Here Are Two Approaches
When you are reading non-fiction books or stories, there are ways to make yourself a better reader. Two of them have names that sound like TV stations or video games. One is called KWL. The other is SQ3R.
Both actually stand for longer names: KWL stands for Know, Wonder and Learn.
SQ3R is short for SQRRR, which stands for Survey, Question, Read, Recite and Review.
Either can help you become a better reader, and give you a game plan for reading effectively for information.
How KWL Works With the Know, Wonder and Learn approach, you ask yourself questions every time you read something. First, you ask what you already KNOW about the subject. Then you ask what you WONDER or WANT TO KNOW about the subject. Then you read and ask what you have LEARNED about the subject. Practice KWL by finding a short story in the newspaper. Write out what you already KNOW about the subject. Then write what you WONDER or WANT TO KNOW about the subject. Read the story and write what you LEARNED about the subject by reading.
How SQ3R Works
SQ3R works best with shorter amounts of reading, such as articles in the newspaper or a page in a textbook or nonfiction book. The first step of SQ3R is to SURVEY what you are going to read.
SURVEY means to look things over quickly before you start. First thing in your survey, you should read the first paragraph, and the
STUDY THE NEWSPAPER
Find a story on the front page of the paper. Pick a story that will continue, or “jump” to another page. Now practice the SQ3R skills you read about. List all the things you learned by looking at the headlines, photos, captions, italic or bold words, etc.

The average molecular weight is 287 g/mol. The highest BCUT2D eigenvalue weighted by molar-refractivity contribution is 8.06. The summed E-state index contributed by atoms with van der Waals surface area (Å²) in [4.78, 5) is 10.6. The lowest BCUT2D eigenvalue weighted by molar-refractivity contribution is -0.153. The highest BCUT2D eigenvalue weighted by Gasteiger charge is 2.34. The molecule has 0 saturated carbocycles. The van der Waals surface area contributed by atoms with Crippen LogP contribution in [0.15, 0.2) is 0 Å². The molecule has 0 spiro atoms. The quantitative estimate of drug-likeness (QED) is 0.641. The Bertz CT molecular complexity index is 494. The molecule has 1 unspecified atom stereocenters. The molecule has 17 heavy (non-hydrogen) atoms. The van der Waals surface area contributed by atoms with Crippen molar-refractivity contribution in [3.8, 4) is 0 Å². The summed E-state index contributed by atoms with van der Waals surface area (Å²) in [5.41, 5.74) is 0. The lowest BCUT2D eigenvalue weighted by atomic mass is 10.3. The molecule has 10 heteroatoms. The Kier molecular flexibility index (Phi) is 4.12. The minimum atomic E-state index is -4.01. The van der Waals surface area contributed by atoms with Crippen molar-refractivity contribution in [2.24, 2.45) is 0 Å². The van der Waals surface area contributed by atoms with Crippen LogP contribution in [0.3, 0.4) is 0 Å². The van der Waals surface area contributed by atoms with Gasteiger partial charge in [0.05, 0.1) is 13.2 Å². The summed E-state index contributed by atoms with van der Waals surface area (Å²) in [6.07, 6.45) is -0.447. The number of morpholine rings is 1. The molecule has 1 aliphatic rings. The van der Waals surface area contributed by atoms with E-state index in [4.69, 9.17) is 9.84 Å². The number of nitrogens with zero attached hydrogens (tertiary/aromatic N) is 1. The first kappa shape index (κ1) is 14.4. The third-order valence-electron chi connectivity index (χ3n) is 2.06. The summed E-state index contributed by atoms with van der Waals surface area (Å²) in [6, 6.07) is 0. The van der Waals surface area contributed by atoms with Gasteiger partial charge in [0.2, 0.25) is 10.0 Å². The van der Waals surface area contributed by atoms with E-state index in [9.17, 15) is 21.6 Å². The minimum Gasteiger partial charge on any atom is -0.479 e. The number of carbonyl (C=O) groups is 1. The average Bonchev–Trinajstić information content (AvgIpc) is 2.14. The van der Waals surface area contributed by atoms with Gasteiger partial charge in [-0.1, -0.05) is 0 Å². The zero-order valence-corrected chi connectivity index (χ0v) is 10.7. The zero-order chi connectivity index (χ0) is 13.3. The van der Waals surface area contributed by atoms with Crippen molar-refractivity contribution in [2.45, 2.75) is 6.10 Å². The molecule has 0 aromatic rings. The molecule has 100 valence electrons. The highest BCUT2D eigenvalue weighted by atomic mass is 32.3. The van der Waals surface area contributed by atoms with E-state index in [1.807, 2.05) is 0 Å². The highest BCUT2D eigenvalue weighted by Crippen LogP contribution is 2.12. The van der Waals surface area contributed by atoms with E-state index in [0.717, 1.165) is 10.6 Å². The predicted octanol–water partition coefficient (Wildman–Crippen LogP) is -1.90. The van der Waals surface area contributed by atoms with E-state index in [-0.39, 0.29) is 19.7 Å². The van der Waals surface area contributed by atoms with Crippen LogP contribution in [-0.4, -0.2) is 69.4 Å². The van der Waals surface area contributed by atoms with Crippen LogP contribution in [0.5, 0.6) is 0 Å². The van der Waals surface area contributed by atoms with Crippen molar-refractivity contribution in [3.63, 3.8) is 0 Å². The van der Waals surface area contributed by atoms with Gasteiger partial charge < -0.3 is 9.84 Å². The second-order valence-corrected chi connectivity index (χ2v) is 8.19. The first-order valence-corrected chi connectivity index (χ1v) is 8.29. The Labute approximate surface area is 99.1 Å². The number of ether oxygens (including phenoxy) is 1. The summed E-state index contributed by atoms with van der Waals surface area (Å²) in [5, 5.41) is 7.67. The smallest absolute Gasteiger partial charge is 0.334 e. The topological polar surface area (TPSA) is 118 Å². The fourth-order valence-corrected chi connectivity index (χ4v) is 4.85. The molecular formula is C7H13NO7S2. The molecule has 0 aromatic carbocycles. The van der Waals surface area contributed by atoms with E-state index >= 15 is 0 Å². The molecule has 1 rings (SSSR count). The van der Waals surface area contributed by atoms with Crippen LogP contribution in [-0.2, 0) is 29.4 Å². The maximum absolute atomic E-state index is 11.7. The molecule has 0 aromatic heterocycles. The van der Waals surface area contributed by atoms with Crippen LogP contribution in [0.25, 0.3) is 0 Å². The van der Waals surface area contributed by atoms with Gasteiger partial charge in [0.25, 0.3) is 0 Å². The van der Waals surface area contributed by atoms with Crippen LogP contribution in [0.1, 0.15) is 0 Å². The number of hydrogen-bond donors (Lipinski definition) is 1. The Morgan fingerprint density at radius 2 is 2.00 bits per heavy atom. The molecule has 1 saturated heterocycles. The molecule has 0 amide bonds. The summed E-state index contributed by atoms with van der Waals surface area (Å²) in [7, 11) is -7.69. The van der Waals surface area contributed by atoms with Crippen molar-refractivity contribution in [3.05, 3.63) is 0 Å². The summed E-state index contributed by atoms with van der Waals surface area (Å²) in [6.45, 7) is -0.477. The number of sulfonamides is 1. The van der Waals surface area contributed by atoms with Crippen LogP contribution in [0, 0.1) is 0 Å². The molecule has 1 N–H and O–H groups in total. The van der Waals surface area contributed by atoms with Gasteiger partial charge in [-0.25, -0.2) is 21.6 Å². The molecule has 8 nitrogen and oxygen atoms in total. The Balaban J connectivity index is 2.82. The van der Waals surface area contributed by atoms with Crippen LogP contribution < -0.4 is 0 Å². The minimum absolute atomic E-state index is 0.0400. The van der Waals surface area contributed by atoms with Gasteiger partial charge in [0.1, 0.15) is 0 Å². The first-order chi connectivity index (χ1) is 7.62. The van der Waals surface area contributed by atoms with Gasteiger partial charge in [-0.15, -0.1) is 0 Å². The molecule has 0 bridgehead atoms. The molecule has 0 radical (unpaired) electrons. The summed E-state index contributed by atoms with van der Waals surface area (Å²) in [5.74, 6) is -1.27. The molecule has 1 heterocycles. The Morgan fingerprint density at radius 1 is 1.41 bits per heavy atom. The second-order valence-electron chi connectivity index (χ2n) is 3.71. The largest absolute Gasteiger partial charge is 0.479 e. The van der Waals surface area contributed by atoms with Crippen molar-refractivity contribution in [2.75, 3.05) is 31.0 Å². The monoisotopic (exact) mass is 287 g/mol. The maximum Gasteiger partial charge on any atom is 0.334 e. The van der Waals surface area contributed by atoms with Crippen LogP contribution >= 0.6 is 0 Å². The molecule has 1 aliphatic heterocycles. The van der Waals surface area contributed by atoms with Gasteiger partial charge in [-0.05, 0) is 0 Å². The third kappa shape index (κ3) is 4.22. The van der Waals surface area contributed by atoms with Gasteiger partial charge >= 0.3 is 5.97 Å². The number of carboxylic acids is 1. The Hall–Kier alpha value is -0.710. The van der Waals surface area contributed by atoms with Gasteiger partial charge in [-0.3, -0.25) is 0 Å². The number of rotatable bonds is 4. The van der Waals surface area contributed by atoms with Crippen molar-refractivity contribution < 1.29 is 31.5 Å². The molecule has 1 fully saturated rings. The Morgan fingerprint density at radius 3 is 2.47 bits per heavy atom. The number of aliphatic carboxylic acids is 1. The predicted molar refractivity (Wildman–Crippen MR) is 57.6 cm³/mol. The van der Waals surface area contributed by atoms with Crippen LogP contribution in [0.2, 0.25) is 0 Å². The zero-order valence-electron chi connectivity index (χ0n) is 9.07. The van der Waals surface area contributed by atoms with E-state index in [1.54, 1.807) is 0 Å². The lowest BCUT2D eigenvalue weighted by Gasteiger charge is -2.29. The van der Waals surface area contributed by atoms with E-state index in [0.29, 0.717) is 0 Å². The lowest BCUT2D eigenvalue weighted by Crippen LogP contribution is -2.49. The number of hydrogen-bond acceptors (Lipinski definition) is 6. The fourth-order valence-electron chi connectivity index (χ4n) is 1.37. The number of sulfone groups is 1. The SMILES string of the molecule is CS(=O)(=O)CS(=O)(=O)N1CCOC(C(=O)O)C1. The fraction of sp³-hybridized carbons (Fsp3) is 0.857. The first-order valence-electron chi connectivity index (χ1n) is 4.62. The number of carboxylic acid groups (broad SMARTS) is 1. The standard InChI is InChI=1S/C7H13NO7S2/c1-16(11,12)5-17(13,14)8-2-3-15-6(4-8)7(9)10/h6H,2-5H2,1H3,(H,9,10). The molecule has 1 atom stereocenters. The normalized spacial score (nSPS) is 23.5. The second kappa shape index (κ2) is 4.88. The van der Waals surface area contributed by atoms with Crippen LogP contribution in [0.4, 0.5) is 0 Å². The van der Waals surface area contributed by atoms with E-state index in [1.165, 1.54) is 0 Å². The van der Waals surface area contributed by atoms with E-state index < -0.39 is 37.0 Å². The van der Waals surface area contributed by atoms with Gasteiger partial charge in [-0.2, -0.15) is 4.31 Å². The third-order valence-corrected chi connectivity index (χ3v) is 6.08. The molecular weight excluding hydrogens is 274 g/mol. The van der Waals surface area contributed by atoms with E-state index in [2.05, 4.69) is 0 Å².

last. The first paragraph introduces the subject, and the last paragraph gives the author’s conclusion.
Then read the headlines, titles and subtitles. Notice words or phrases that are printed in bold or italic print (this indicates they are important). Look at all illustrations, charts and graphs and read the captions under them.
Next step is to QUESTION. Ask yourself what you already know about the subject. Turn main headlines and bold or italic type into questions.
Then you’re ready to READ. You want to answer the questions you have made from headlines, and any you asked yourself. You want to look for details or examples in the text.
Make sure you read the first and last sentences of each paragraph. Wherever you can, try making your reading visual. If there aren’t photos, graphs or pictures, think what things would look like in your head.
After you read, you want to RECITE. As you complete each section, stop to answer your original questions silently or softly out loud. Finally, you will want to REVIEW. Scan the different sections of what you have read, and state the main points. Write a summary, or create a personal study sheet while it is still fresh in your mind.
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